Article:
In the days when I was actively engaged as a songwriter, my friend Billy and I maintained the practice of sending each other three titles and four lines of verse every night. Each of the titles had to be able to be explained (“This song would be about . . .) and the lines needed to be attached to one of them. We were writing long distance in the days before email and texting, so we faxed our work back and forth, often in the early hours of the morning. I still have the notebooks filled with great titles whose ideas were never fully birthed.
My practice for a number of years has been to carry a Moleskin notebook in my back pocket, which is the receptacle for ideas, possibilities, sermon notes, grocery lists, reminders, addresses, and just about anything else that needs to be written down — including the occasional title, even though I haven’t written a song in a long, long time. Looking back through my notes on Italy, I found a title suggested by my friend Lori, who was one of the participants in our Days in the Villa. One morning after breakfast, she said, “You need to write one post called ‘The Week of Luxurious Leftovers.’”
Here it is.
A professional kitchen lives and dies on its food costs. One of the ways that you control how much you spend is by how well you use what you buy. When I managed the kitchen at Duke, we never had a big budget, so one of the things I learned how to do well was use ingredients in more than one way. In my kitchen at home, I have always enjoyed figuring out what to do with what’s left over, which is one of the reasons I love making soups. The best ones have no recipe, you just use what you have. One night at the villa, I made polenta that I baked and cut into squares and served with Chicken Limone and grilled vegetables (expertly grilled by Lori’s husband, Terry). At the end of the meal, we had polenta and veggies left over. For breakfast the next morning, I pan-fried the polenta, made a hash out of the vegetables by adding a little prosciutto, and poached some eggs to top it all off: uova della villa. Another night we took the left over risotto, formed it into cakes, dipped it in egg wash and bread crumbs, and pan-fried them to go with a roasted pork tenderloin. One of the most enjoyable parts of the week was figuring out what to do with what was left from before.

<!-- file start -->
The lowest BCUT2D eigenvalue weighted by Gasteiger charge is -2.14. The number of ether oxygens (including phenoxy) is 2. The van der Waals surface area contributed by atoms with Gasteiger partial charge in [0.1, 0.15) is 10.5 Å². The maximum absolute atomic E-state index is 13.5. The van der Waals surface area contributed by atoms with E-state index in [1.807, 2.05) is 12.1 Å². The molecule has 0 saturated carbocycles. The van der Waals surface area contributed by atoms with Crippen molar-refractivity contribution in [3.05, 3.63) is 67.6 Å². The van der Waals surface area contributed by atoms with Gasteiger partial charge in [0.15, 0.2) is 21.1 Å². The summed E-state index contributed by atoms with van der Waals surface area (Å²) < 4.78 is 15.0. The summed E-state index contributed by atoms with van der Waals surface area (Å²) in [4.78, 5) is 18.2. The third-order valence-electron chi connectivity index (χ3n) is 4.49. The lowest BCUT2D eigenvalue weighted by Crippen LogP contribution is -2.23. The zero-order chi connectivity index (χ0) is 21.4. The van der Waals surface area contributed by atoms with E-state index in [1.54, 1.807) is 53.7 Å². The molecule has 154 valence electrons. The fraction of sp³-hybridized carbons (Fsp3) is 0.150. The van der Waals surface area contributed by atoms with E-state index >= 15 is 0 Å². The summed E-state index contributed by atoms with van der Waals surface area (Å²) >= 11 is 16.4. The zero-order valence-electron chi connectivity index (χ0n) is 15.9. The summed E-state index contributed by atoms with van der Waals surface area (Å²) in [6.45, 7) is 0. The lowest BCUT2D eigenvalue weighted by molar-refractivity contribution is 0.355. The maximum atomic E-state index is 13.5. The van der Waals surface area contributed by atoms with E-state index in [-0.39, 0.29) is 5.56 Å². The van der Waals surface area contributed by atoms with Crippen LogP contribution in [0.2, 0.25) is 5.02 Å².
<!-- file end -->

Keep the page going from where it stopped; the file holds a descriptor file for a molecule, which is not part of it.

When I open the fridge to see what I have to work with, whatever I’m in, I work to think of what might be rather than what was. Sure, there are times when we reheat a dish as it was and eat it a second time, but I’m talking about finding the containers with leftovers that are not enough on their own or who have lost their companions. I try to think about combinations that were not there before, about ways the colors and textures and tastes of the foods can compliment each other and become something new, even though nothing is. So leftover polenta becomes a variation on eggs Benedict, several meals of leftover vegetables become an improvised minestrone, or pita bread becomes crust for a pizza topped with cheese and apples.
Life is about leftovers more often than it is about new things. Few of us ever step where no one has gone before, think things no one has thought, do what no one has ever done and (not but) we take the pieces of what has been handed down and used before and make something new with our lives. Both things are true. No one has been more before, just as no one has ever been you. The recipes of our lives, if you will, are new offerings when we choose to look for what might be rather than continuing to use the menus handed down. Our plates fill up with grief and grace, with hope and heartache, with joy and pain, disappointment, surprise, anger, compassion, longing and love. What we make of the leftovers is up to us.
The stuff I find in the fridge is easier to manipulate that the stuff that fills up life, certainly, yet making the most of the leftovers in either arena requires of me to take my time, to move deliberately, and — most of all — to make sure I have help. That’s right: don’t cook alone. Our week of leftovers became luxurious because we had time to make it so. The best dishes take time: healing, befriending, dreaming, loving.
Now, why don’t we can see what we can make of what we have left?